King Bolete
Boletus Edulis
Some mycologists split the species into B. aereus, B. aestivalis, B. pinicola, B. reticulatus and true B. edulis

Found this one on 8/8/04 on New England Power land in Westboro, Massachusetts.  As far as I could tell it has all the characteristics except too little white reticulation on the upper part of the stem.  No bitter taste.  Sticky cap when wet.  The pores are olive green.  The spore print came out olive green to olive brown.

Here is the description:
Cap: 7" diameter
Stem: 5" long
Stem thickness: 1.25 to 1.75 inches

Top view:


Side view as growing:

Cap underside and stem showing reticulation:

Cap section:

Two inches high in center.

Stalk section:

Arkadiy Pitman's message:

Hi, Vlad:
It is NO DOUBT King/ Boletus edulis/ Cep/ Porcini/ "Bely dubovy grib"(in Russsia, especially in North Caucas).
5-6 days old, grown in far from ideal conditions.
The best culinary recommendation - Soup, it will be delicious.
Best regards, Arkadiy Pitman

You may consider my opinion as a final - I hunted ONLY ceps in 1984-1997 and mostly ceps in 1980-1983 (Russia, Ukraine, Caucas) and 1998-2003(MA,NH,MN, VT, CA, NY) This year is not good for ceps. So far I've found just about 50 ceps. (By this time last year it was between 50 and 70 KG)

Follow-up information from Arkadiy:

Keep in mind - there is always a room for improvement:
It took me 2 years from my first 'bely grib'(1977) to first 10 per walk(1979), next 2 years to first full basket( about 3-4 gallons, 1981), next 3 years to my still best number of ceps per walk (485 at 1984).
I bested my heaviest harvest in one walk (16 KG, 1988) just last summer, when I've got about 20 KG of ceps in one day [middle to big size, dry weather will give you 1 Gallon = 1 KG; if you have rain, this is a fall and you collect young and small ceps, for some kind of ceps it could be up to 1 Gallon= 3.5 KG].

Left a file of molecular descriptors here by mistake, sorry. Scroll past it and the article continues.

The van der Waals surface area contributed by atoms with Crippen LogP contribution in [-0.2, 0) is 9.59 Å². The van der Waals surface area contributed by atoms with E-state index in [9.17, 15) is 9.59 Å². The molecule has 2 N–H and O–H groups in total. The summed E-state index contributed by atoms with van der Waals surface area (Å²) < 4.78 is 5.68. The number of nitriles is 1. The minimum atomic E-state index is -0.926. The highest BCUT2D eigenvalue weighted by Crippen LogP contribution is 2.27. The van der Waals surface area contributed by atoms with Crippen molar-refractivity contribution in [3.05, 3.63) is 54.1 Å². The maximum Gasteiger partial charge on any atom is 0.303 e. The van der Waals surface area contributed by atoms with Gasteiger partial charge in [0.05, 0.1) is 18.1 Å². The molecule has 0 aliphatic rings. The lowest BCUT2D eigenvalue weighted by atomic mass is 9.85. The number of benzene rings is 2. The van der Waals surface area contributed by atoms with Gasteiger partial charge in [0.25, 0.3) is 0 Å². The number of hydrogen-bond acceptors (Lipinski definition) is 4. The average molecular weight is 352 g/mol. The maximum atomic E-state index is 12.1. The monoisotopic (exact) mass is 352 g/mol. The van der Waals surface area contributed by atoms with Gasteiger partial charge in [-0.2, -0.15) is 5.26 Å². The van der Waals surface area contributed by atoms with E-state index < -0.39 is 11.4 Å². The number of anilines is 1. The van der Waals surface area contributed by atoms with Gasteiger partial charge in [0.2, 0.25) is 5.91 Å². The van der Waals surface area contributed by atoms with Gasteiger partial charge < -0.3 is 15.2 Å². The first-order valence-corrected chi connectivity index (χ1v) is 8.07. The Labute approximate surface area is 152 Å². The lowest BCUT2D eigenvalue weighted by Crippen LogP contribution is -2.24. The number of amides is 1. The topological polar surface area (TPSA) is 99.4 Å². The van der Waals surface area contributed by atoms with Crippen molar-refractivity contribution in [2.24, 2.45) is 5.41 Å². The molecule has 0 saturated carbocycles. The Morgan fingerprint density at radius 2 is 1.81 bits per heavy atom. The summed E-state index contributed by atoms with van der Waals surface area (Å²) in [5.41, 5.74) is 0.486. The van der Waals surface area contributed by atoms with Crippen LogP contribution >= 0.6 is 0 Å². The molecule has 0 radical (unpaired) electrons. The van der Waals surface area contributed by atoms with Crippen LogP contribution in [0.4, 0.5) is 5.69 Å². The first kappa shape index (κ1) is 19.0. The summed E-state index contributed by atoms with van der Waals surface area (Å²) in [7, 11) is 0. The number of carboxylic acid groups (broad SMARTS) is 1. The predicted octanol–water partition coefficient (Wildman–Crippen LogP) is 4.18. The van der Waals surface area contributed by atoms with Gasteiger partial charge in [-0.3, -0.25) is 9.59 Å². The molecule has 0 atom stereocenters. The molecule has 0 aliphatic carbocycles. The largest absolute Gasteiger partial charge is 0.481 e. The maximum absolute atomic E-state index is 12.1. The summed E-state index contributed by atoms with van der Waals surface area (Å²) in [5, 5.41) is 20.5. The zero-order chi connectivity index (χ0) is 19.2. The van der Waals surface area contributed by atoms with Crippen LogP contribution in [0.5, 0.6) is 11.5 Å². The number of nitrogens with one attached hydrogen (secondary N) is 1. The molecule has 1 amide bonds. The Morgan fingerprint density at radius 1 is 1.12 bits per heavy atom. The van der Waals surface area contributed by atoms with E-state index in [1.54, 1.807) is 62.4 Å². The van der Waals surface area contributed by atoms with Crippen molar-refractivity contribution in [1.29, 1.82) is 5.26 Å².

On September 23 I went back to the same spot and found 3 more King Boletes!  This was 5 days after a big rainfall on a Saturday.  My guess is that they are 8 days old, so they came up before the rain when the ground was pretty dry.  It is hard to figure out what mushrooms will do!

Here is King #2 for the year:

Here is King #3 for the year:

And King #4 for the year.

This one was in the best shape but not good enough to eat.  I think I might have one more chance this year.  Hope I can get them when they are prime.

On October 4,
while walking Stow Town Forest, Ray spotted a red toped Bolete that turned out to be King #5.
It had a dark red shinny top that was sticky.  It was about 5" in diameter.  The stalk was massive and all white.  Could not see any reticulation.  After getting home, and the stem turned a light brown, white reticulation shows up in the pictures.  The flesh in the cap appears to be too thin as compared to the tubes.  Also the reddish brown stain on the section. 






Again Arkadiy Pitman, the King of Kings, confirms my ID.  Here is his reply

Yes, it is the king too and even better than first one! There are several kinds of Kings.

The first (by Russian etymology) was "DUBOVY BELY GRIB" (we may translate it as Oak White Mushroom). This one is "SOSNOVY BELY GRIB" (we may translate it as Pine White Mushroom).

The pines are a little different in Russia than in MA (no white pines, of course).

The brown color immediately under cap is caused by pigment in the upper layer of the cap - this pigment is not very strong, sometimes it even could be washed out. This one obviously aged under pretty wet conditions - and too much moisture may create some brown spots even inside the steam (when you cook - you remove them).